Egyptian shares dropped to the lowest level in more than two years and the country’s default risk rose after clashes between Christian demonstrators and security forces in Cairo left dozens dead.

The benchmark EGX 30 Index declined 2.3 percent to 3,938.02 at the 2:30 p.m. close in Cairo, the lowest level since March 2009. The measure tumbled as much as 5.2 percent earlier today. Orascom Construction Industries, the country’s biggest publicly traded builder, lost 3 percent. Citadel Capital SAE closed at the lowest since listing in December 2009.

At least 36 people died as violence broke out last night between protesters from the Arab country’s Christian minority, and police and army forces, Al Arabiya reported today, citing the Health Ministry. The protesters were demonstrating against a recent attack on a church in Egypt’s southern city of Aswan.

Oman May Introduce Islamic Instruments Next Year, CMA Head Says - Bloomberg

Oman may introduce Islamic instruments in early 2012 as it’s working on developing a framework for Shariah-compliant products, the Persian Gulf country’s market regulator said today.

The instruction to start Islamic banks in the sultanate has facilitated the introduction of the services, which “will create new challenges in rethinking our legislations and amending them to accommodate Islamic products,” Oman Capital Markets Authority President Yahya Said Al Jabri said in a speech in Muscat today. “This task requires education and training of human resources able to assimilate this promising industry.”

The introduction of Islamic instruments will be helpful for the expansion of the securities market, Al Jabri said.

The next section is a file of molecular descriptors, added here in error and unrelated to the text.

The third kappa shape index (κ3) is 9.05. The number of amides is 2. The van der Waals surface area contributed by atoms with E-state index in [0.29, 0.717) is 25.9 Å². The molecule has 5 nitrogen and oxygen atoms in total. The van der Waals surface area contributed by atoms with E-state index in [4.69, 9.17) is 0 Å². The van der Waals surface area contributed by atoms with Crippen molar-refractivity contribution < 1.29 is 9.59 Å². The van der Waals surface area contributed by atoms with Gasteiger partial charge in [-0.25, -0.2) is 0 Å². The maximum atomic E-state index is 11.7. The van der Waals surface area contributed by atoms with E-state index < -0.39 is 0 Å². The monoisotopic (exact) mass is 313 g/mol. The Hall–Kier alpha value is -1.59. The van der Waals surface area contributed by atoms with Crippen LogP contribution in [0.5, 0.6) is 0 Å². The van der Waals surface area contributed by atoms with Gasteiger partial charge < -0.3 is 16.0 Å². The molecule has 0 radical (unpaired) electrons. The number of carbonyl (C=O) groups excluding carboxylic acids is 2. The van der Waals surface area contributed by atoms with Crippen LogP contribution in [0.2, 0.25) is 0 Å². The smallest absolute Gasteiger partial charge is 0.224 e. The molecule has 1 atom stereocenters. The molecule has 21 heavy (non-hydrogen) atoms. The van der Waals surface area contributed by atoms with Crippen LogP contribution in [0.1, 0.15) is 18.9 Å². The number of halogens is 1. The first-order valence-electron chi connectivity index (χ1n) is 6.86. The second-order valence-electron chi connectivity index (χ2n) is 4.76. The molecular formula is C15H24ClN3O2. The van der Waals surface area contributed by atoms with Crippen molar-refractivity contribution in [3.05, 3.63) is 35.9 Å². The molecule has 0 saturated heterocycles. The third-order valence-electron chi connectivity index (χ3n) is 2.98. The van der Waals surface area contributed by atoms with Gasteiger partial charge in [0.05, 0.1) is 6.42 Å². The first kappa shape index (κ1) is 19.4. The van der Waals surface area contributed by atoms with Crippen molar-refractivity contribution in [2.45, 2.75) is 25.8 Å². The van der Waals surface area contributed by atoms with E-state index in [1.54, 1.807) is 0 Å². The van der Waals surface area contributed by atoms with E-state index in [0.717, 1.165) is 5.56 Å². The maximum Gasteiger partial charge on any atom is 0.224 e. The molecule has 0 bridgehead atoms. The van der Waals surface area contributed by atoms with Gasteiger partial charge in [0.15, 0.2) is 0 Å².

Qatari royals swoop on Belgian, Luxembourg private banks | Reuters

Qatar's royal family is stepping up its investment in the euro zone's troubled banking sector with plans to buy private banking businesses from Franco-Belgium financial group Dexia and its Belgian rival KBC .

A Qatari investment group looking to take over Dexia's Banque Internationale Luxembourg (BIL) belongs to members of the al-Thani royal family, who are also buying KBC's private bank, Luxembourg's finance minister Luc Frieden said on Monday.

KBC had earlier said Precision Capital, a Qatari-backed firm based in Luxembourg, had agreed to buy KBL, KBC's private banking unit, for 1.05 billion euros ($1.42 billion). It said the Qatari investor had requested anonymity.

Dubai Group debt deal to take longer than expected - Noor CEO | Reuters

Dubai Group, part of a conglomerate owned by the emirate's ruler, may take longer than expected to reach an agreement with its lenders on a debt deal, a senior banker involved in the talks said on Monday.

"It is taking a bit more time," Hussain al Qemzi, the chief executive of Noor Islamic Bank told Reuters in an interview on the sidelines of a conference.

The company is restructuring about $10 billion in debt with its creditors that comprised of about $6 billion in bank debt already disclosed, a source close to the discussions told Reuters in April.

Dubai's MAF eyes sukuk; expansion into Iraq, Lebanon - exec | Reuters

Dubai's Majid Al Futtaim Holding, sole franchisee of hypermarket chain Carrefour in the Gulf, is to set up a sukuk programme as market volatility continues to thwart its plans for a conventional issue, an executive told reporters today.